A GUARDIAN UK article, written by Alison Flood and published over the weekend, quotes the Forward prize judge and TV presenter Jeremy Paxman as wishing aloud that “poetry ‘would raise its game a little bit, raise its sights’, and ‘aim to engage with ordinary people much more.’” Every so often you encounter this lament, often uttered by poets, that poetry has become irrelevant to the great mass of plain old folk.
WHILE THE POLITICAL theatre of a possible meeting of some vague nature between the Prime Minister of Canada and the Assembly of First Nations strutted the national stage, I thought of a few lines from Shakespeare’s Sonnet 59:
RARE IS the day that I do not find a piece of bad writing in the New York Times, Washington Post, National Post, or Globe and Mail. This statement, I am confident, could be applied with justice to any newspaper of your choosing. The badness is delivered in many varieties, and in fairness I must observe that some errors are a product of working conditions, deadlines and the under-resourcing of bureaus and so on. Most bad writing however has as its root a more troubling fact: its creators do not know what words mean.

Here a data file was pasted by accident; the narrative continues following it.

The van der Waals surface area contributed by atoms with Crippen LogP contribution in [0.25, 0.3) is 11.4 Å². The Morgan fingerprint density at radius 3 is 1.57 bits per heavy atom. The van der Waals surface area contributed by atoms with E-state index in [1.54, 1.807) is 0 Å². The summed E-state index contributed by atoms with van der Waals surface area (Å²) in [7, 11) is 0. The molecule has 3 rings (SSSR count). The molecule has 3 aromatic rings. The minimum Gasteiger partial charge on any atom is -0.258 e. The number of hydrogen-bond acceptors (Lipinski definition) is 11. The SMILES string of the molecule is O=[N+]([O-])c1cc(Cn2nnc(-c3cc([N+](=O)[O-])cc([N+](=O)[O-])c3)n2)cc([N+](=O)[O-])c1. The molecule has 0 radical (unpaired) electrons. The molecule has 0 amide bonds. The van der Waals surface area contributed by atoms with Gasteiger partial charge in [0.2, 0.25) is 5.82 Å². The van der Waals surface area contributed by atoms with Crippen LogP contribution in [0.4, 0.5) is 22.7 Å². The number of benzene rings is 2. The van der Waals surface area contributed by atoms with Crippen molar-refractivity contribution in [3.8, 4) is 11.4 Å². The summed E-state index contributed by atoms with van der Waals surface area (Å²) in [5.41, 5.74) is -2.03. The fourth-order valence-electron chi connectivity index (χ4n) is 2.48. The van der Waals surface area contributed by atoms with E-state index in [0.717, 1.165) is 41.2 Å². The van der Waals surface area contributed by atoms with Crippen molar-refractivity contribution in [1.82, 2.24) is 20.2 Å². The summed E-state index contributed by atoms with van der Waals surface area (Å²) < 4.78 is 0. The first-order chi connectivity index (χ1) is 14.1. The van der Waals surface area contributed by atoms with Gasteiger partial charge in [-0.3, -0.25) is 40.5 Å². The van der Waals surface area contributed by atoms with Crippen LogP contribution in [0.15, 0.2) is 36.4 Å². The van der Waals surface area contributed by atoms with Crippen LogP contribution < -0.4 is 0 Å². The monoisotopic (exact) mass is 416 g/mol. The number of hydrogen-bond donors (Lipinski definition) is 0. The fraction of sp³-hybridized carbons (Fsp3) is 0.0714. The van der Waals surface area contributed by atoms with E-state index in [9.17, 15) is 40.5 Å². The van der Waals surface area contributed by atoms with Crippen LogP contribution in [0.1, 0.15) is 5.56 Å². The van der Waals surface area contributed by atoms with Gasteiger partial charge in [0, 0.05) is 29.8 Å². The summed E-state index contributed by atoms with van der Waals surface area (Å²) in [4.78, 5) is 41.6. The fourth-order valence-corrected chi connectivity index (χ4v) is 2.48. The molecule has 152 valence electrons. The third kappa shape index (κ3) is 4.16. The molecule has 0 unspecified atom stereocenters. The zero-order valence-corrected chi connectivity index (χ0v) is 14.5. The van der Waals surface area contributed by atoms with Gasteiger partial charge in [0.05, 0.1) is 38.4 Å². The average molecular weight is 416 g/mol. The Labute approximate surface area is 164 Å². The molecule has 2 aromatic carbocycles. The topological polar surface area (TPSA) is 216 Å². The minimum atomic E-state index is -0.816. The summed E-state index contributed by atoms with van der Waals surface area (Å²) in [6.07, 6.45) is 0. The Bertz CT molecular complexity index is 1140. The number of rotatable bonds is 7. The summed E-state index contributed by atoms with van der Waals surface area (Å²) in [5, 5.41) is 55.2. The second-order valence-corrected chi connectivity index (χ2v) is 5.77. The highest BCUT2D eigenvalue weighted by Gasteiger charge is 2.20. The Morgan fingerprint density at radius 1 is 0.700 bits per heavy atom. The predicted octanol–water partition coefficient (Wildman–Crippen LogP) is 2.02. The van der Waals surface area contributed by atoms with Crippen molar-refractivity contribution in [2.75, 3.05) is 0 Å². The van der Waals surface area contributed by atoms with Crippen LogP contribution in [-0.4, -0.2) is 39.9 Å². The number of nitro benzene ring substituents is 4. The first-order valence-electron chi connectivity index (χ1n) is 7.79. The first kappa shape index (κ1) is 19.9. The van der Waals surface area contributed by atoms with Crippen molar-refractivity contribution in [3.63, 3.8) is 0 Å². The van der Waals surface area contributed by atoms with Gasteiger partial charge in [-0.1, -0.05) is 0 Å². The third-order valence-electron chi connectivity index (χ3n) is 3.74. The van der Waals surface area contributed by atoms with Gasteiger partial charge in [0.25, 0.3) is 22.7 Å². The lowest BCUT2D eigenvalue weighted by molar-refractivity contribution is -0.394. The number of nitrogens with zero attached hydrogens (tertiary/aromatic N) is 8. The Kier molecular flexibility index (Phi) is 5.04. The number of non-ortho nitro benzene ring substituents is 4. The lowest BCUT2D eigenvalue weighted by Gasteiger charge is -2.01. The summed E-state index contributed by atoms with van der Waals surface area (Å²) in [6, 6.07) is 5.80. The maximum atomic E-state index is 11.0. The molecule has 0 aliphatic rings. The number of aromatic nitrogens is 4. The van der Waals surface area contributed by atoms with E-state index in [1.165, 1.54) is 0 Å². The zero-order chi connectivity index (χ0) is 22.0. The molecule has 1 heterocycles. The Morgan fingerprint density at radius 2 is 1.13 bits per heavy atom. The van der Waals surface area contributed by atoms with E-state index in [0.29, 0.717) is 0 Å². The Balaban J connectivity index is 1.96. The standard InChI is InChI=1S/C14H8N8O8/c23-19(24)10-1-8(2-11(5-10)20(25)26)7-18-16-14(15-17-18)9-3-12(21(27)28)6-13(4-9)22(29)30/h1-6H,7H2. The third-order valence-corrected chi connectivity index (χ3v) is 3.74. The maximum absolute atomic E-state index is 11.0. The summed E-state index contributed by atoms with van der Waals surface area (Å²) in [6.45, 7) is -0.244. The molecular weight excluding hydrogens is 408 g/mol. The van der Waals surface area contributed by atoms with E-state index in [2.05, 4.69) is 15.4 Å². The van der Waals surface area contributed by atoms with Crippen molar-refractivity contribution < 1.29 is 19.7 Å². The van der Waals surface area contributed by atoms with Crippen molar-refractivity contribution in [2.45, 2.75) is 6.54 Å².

LET US BEGIN by acknowledging the obvious, that the 2011 movie Crazy, Stupid, Love is light and pleasant, adult fare but hardly a work of depth or of high seriousness. Its architecture is thoroughly of a Shakespearean cast, in which a main plot is complemented by and interweaved with two sub-plots. A moment arrives when the characters and their dramatic trajectories, hitherto discrete, collide one with another to calamitous effect. Things fall to pieces, and from this seeming state of irreparable chaos order is reinstated. This narrative arc, from social order to disorder and back to order once again, with no lasting harm done, is the essence of Comedy.
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